Rihanna gobbled up 1 million dollar to sign up for an account at Pocodot, and Lady Gaga inadvertently accepted 2 million dollar from Pocodot. Okay, that’s sweet, but really — what the heck is Pocodot?
Pocodot is a Facebook-killer. And it is pushing hard to make its presence sense on the web. That’s what Pocodot.com is all about, I thought.
However, this social networking website takes the dirty route by using YouTube as its weapon to trick the users. Check out the popular music videos on YouTube and you’ll know that Pocodot has drummed the rhythm out of these videos by dropping convincing comments and rapidly earning “thumbs up” in the comment section of YouTube. Yes, the comments on celebrities tying up with Pocodot are fake.
How is Pocodot gaining massive up-votes on YouTube? That I don’t know, but most of the folks on YouTube are smart enough to hit the “spam” button — as the users have figured out that Pocodot is just another Facebook. Clearly the website has gone wrong in its viral marketing technique.
Here is how a Pocodot profile looks like — yes, I signed up for it. Just for you! 🙂
To a certain extent, the site looks neat with its elegant tabbed feature, but if such awesome marketing tactics are the only way for Pocodot to generate users, then the future of this social networking site hangs on the ropes.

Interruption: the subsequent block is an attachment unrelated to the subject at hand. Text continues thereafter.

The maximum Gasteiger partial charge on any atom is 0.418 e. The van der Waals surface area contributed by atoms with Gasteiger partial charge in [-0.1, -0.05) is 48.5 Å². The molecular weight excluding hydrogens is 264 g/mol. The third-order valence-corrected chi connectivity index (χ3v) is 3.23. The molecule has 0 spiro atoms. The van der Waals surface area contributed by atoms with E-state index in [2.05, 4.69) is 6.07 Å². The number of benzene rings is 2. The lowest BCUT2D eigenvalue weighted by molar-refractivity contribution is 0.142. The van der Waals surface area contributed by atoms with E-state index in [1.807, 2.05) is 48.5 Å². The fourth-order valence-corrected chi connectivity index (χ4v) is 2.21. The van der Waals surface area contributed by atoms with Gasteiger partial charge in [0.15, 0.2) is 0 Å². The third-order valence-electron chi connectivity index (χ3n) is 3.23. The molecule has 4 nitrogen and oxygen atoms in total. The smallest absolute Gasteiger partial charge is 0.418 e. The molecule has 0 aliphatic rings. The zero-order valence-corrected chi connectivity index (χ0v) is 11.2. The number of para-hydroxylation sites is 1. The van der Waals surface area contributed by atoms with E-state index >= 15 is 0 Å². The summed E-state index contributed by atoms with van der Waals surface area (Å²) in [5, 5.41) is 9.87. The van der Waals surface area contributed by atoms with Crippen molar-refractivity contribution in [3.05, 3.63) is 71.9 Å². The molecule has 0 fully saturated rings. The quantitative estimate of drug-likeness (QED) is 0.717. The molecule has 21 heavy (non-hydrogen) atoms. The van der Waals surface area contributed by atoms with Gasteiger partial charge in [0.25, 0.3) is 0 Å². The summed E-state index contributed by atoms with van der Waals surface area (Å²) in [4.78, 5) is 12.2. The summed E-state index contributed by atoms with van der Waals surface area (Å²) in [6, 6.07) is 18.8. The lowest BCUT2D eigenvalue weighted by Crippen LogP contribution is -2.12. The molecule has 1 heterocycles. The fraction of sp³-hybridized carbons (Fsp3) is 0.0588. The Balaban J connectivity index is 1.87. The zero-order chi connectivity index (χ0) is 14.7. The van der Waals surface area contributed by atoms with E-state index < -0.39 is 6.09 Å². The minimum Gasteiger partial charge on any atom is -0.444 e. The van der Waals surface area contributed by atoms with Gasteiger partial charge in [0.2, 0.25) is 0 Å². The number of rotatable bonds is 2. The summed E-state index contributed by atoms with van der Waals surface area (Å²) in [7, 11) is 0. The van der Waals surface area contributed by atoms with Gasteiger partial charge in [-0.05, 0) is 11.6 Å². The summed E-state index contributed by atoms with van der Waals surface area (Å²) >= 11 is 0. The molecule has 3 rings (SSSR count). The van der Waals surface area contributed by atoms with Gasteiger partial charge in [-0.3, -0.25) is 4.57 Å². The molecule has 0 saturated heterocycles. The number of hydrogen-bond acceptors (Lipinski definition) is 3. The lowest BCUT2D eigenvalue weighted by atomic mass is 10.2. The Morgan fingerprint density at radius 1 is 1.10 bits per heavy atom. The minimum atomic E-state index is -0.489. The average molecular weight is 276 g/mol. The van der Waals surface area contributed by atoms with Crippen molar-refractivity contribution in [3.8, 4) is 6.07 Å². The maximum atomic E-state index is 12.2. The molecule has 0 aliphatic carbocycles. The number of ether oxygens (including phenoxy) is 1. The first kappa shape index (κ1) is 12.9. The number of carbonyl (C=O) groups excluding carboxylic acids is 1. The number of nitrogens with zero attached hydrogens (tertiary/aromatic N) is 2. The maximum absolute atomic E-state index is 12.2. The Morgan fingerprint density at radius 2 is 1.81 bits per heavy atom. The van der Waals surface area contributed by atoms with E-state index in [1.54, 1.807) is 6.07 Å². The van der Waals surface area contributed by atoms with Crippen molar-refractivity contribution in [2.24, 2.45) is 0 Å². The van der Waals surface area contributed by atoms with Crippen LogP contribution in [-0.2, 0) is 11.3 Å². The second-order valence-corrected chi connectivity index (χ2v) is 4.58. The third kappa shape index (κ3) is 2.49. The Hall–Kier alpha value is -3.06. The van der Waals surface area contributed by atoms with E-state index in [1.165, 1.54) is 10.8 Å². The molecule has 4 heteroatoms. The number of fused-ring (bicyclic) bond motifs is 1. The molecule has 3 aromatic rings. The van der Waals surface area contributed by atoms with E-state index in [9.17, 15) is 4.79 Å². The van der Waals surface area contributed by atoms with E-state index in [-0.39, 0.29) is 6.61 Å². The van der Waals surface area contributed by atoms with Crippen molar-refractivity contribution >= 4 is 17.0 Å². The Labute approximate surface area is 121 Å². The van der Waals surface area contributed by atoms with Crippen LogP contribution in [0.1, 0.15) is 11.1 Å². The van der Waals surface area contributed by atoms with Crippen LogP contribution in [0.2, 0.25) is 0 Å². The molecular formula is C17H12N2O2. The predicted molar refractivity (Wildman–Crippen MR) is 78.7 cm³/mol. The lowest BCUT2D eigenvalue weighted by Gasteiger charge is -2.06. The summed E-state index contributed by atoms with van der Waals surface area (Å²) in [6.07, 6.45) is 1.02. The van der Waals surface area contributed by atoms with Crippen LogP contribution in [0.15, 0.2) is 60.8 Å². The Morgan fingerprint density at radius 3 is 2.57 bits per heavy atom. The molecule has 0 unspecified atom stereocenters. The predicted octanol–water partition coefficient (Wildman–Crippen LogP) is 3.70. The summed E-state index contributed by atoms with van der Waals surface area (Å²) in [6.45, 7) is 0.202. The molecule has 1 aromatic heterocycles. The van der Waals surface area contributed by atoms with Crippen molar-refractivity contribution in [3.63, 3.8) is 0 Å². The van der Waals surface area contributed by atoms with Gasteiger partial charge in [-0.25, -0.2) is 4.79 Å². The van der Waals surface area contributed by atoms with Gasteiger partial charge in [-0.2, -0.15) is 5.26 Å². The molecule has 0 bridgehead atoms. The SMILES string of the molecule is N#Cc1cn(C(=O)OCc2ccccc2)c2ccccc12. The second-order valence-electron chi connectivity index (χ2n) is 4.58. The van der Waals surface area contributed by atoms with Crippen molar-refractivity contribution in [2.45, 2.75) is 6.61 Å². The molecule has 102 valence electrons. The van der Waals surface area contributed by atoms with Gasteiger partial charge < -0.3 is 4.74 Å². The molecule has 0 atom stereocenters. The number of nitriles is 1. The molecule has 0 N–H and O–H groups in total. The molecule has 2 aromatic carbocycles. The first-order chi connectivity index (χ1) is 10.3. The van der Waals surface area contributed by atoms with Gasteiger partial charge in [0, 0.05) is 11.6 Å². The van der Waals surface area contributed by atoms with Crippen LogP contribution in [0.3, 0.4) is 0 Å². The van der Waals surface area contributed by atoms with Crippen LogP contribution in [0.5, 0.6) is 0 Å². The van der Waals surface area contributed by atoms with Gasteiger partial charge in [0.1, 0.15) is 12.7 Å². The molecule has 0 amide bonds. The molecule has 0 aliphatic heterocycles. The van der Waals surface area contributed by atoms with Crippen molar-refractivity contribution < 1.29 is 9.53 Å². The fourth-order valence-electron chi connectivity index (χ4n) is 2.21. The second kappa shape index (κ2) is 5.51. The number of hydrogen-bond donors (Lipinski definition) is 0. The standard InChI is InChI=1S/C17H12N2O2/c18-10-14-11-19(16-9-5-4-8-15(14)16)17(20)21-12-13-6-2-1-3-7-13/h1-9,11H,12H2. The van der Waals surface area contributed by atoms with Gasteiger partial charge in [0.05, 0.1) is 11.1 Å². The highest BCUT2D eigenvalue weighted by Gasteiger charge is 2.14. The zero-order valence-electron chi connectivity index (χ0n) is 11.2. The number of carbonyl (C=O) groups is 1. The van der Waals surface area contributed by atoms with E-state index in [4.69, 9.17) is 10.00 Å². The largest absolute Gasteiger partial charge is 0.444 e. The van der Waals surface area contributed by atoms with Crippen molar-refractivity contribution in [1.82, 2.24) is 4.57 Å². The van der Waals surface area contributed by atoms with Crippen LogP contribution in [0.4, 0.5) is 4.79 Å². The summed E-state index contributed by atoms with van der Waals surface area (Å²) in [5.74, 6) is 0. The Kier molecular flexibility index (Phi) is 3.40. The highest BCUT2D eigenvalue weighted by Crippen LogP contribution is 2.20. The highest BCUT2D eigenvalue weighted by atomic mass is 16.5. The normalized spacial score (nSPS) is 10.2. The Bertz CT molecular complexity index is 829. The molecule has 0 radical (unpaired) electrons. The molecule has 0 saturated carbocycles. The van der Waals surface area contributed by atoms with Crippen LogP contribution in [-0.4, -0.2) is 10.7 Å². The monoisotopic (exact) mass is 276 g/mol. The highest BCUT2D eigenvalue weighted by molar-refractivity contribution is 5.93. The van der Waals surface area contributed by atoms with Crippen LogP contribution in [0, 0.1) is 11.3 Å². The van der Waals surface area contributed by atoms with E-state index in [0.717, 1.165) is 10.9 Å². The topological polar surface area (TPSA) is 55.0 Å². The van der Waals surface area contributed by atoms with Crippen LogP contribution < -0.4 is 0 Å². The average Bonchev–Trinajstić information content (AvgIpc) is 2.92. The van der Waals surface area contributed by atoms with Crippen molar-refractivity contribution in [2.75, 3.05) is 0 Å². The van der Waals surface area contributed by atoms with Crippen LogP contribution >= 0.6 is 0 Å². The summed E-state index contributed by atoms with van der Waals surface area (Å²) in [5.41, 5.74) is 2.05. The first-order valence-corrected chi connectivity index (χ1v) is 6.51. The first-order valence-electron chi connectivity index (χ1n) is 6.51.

Update: June 7th, 2011:
YouTube users, Pocodot is seriously getting under our skin, don’t you agree? As a matter of fact, Pocodot.com is gaining all the unwieldy attention, so much that everyone is talking about this “Facebook-killer” on the internet forums and YouTube.
As you know, the sites’ tactics to gain thumbs up on YouTube has been an immense success. Taking one step further in this treachery, Pocodot has a new “viral” technique under its hat.
The technique that Pocodot is currently employing involves buying a new domain names and then redirecting it to Pocodot.com. Take a look at Hotospot.com, or Pococot.com for instance (not linked intentionally), these sites are nothing but Pocodot’s way of generating members.
The amount of Pocodot bots (that’s how I like to call it) is increasing at an alarming rate as we speak. I would like to thank PoiMage for taking the initiative of explaining what Pocodot is all about: check out the video:
There are at least more than 10 deceiving domain names that redirect to Pocodot. I have really lost count of them. Do let me know if you come across such domain names next time when you browse the popular music videos on YouTube — where the spam comments are usually higher.
Now that Pocodot is really getting on our nerves, YouTube has to do something. Perhaps a captcha box is what YouTube needs to implement in its comment section.
Lastly, I’d like to know how many of you have an active account at Pocodot? I don’t. However, there is one thing, only one thing, that I really like about Pocodot: their creative comments on YouTube.